The impact of Mergers and
Acquisitions on your
Sponsor Licence

Each year, many businesses undergo the complex transaction of a merger or acquisition, a process which will usually result in significant changes to the ownership and structure of the company.

Whilst such a major change will have far-reaching implications for any organisation and its workforce, many companies do not consider the impact mergers and acquisitions will have on their sponsor licence.

Any UK based organisation wishing to employ non-EEA workers under a Tier 2 skilled worker visa must hold a valid Tier 2 sponsor licence. However, the Home Office has strict rules in place for sponsor licence holders, requiring employers to report any changes that may affect the status of their licence.

Depending on the type of merger or acquisition undertaken by a company, the Tier 2 sponsor licence may automatically become void as a result of the change, and in some cases businesses will be required to reapply for a new licence under the new company ownership.

How should sponsors report Mergers and Acquisitions?

The Home Office’s Guidance for Sponsors outlines the types of mergers, takeovers or similar changes and what companies must do if they are involved in any of these transactions.

The guidance explains that companies must report changes via their Sponsorship Management System (SMS) within 20 days if they are involved in any of the following:

  • A change of ownership
  • A merger
  • A takeover
  • A de-merger

After filing the report, sponsors will be asked to supply documentation to support the change. The Home Office will take action against sponsors who fail to report such changes, which could result in any sponsored migrants having their leave curtailed.

Will my company need to apply for a new sponsor licence?

The guidance states that sponsor licences are not transferrable, and what will happen depends on the type of transaction. This means that in some cases, sponsor licences may be revoked or made dormant as a result of a change in ownership, and the new owners must then apply for a new licence.

If a company acquires new migrant workers as a result of a takeover or merger, it is their responsibility to ensure they are approved by the Home Office to take over the sponsorship of these employees.

Mergers and acquisitions can often trigger protection measures to ensure current employees can keep their jobs despite the change of company ownership. In the UK, employees may be protected under the Transfer of Undertakings (Protection of Employment) regulations, otherwise known as TUPE.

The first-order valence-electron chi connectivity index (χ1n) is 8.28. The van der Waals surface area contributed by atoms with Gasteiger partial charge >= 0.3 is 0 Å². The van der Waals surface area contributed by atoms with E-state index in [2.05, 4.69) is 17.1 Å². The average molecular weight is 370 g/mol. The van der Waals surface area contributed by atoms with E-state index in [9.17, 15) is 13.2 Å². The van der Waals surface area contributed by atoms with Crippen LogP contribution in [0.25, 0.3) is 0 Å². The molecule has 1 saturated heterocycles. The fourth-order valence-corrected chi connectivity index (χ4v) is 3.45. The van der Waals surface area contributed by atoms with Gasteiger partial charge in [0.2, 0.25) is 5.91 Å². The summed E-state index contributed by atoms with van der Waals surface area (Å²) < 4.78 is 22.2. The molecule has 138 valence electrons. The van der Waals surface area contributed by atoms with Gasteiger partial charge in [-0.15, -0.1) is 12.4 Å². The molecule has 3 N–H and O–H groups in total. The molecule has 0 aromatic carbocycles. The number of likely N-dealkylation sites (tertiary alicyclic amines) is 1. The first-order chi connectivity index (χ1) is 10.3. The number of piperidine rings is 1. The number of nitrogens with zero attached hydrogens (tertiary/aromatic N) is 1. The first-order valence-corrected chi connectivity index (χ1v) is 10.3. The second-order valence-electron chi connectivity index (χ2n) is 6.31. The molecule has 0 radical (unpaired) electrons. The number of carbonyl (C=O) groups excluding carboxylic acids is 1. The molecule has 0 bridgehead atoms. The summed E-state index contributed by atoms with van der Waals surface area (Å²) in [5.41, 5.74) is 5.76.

What happens if a business gains or loses employees under TUPE?

As a result of a merger or acquisition, businesses may lose or accept sponsored migrants whose employment is being transferred under TUPE arrangements, which will impact the status of the sponsor licence.

Where sponsored migrants move to a new employer following the change, the new employer will, from the date of the move, assume full responsibility as their new sponsor, and therefore must comply with the associated sponsor duties.

Companies accepting new migrant workers under TUPE arrangements must apply for a sponsor licence if they do not already have one, within 20 working days of the move taking place.

Conversely, companies that are taken over or merged with another organisation and lose sponsored migrants as a result of TUPE transfers may need to surrender their sponsor licence. Existing sponsors whose employees will be transferred to a new company must report this change using the SMS within 20 working days of the move.

If the existing sponsor no longer needs a sponsor licence as a result of the changes, the following options are available:

  • Surrendering the licence – This can be done using the SMS or by completing a change of cirumstances form.
  • Keeping the licence – Businesses that may need to sponsor new migrants in the future can keep hold of their licence, but will have their allocation of certificates of sponsorship (CoS) reduced to zero.

If the existing sponsor will still be employing migrant workers and needs to keep its sponsor licence, they should:

  • Continue to report on sponsored migrants that have remained under their employment
  • Notify the Home Office if they need to amend their allocation of CoS

Need help with managing your Tier 2 sponsor licence?

If your business is undergoing a structural change and you are unsure how this will affect your sponsor licence, Smith Stone Walters is here to provide advice and support your business through this significant change.

Our team of immigration experts are experienced in helping organisations manage all aspects of their Tier 2 sponsor licence, from initial application to renewals and reporting a change of circumstances.

Contact us today to find out how we can help.

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